Could polio become a “public health emergency”?

Since the first case of polio in the United States in nearly a decade was reported in New York in July, health officials have been working to encourage polio vaccination in low-coverage areas since “[e]even a single case of paralytic poliomyelitis represents a health emergency “.

Polio has probably been around in the United States for longer than previously believed

In July, New York health officials announced that a case of polio had been detected in the state after a young Rockland County adult was paralyzed by the disease. This was the first reported case of polio in the United States since 2013.

Since then, sewage surveillance has detected many more poliovirus samples in Rockland and Orange Counties, as well as in New York City. A recent Center for Disease Prevention and Control analysis of New York’s wastewater data found changes in the virus’s genome that suggest it could have circulated around the world for up to a year, with the first sample detected in New York since April.

According to several health experts, polio has likely been around in the United States for much longer and more widely than previously believed.

“I think in the coming weeks you will see more and more reports of poliovirus in wastewater elsewhere,” said Vincent Racaniello, virologist at Columbia University.

Davida Smyth, from Texas A&M University-San Antonioagreed, saying she was “absolutely convinced” that the poliovirus will be detected in the wastewater of other US communities in the coming weeks.

“Here’s the thing: polio is here in the United States, it’s not gone,” Racaniello said. “It’s in the sewage. It could contaminate you, so if you’re not vaccinated, it could be a problem.”

How health officials can improve polio vaccination rates

In a recent report, CDC wrote that “[e]even a single case of paralytic polio represents a public health emergency in the United States. “To reduce the potential spread of the poliovirus, both federal and local health officials have encouraged unvaccinated people to get vaccinated as soon as possible.

Currently, many of the polio samples detected in New York are from counties with relatively low polio vaccination rates. In both Rockland and Orange counties where poliovirus was detected, the polio vaccination rate is about 60%, and the CDC found coverage was “up to 37.3%” in some specific areas. of the Rockland County Postal Code.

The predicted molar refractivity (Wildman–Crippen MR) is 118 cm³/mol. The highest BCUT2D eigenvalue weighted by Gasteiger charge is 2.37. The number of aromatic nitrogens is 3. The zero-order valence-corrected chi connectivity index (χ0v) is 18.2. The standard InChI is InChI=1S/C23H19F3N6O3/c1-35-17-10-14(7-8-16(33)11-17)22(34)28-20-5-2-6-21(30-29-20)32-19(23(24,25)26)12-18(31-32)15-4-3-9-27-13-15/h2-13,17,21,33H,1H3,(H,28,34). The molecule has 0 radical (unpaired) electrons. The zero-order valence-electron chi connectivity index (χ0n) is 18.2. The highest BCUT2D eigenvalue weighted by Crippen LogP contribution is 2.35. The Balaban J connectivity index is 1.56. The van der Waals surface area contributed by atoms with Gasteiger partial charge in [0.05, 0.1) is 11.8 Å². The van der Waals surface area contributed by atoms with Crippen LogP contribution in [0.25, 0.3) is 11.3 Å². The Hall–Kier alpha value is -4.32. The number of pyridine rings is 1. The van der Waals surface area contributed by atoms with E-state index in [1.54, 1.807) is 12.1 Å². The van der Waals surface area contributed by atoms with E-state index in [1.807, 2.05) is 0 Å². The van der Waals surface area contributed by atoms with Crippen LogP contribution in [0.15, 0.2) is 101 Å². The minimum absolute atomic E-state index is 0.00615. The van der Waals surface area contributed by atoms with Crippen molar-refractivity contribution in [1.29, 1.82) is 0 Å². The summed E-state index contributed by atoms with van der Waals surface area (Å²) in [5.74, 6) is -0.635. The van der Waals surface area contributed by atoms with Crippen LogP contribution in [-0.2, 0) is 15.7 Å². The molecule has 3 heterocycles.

Without an effective vaccination campaign, health officials fear that the poliovirus could spread from New York to other nearby communities, particularly as more people travel.

“Rockland County is basically New York City,” said Perry Halkitis, dean of the School of Public Health to Rutger University. “New York City is basically New Jersey. Rockland County is basically Connecticut.”

“There are probably dozens, if not hundreds, if not more cases of undetected polio in our population? Probably,” he added. “Are we taking them? Probably not.”

To address vaccination hesitation in areas with low polio vaccination rates, Mona Montal, chief of staff for the City of Rampo in Rockland County, and Shoshana Bernstein, an independent health communicator, partnered with trusted community leaders to spread the word about polio vaccination. In addition, they created a carefully worded infographic in four different languages, including English, Spanish, Haitian Creole, and Yiddish, to reach more communities.

“People have had PTSD with the word vaccination,” Montal said. “So we’re immunizing, we’re not vaccinating. And that’s the message.”

Separately, Sallie Permar, chief pediatrician at NewYork-Presbyterian Komansky Children’s Hospital and president of the department of pediatrics a Weill Cornell Medicineand Jay Varma, the director of Weill Cornell’s Pandemic Prevention Response Centerexplained in STATISTICS how the US could improve vaccine delivery through pediatricians, including through:

  • Funding of partnerships between ASL and Pediatric Offices to identify children who are not up to date with vaccinations
  • Make high vaccination rates a part of pediatricians’ quality improvement processes, similar to the models used for flu vaccines during their seasonal deployments
  • Offering substantial incentive payments through state Medicaid programs to pediatricians who achieve high vaccination rates

According to William Schaffner of the Vanderbilt University Medical CenterPolio reports in the United States remind healthcare professionals and their patients that the virus continues to be a real health concern.

“[It’s] the reverse of the old saying, ‘it’s gone, but not forgotten,’ “Schnaffer said.” Polio is forgotten, but it hasn’t gone. “(DePeau-Wilson, MedPage today, 25/8; Daniel, “Shots,” NPR, 8/24; Permar / Varma, STATISTICS26/8)

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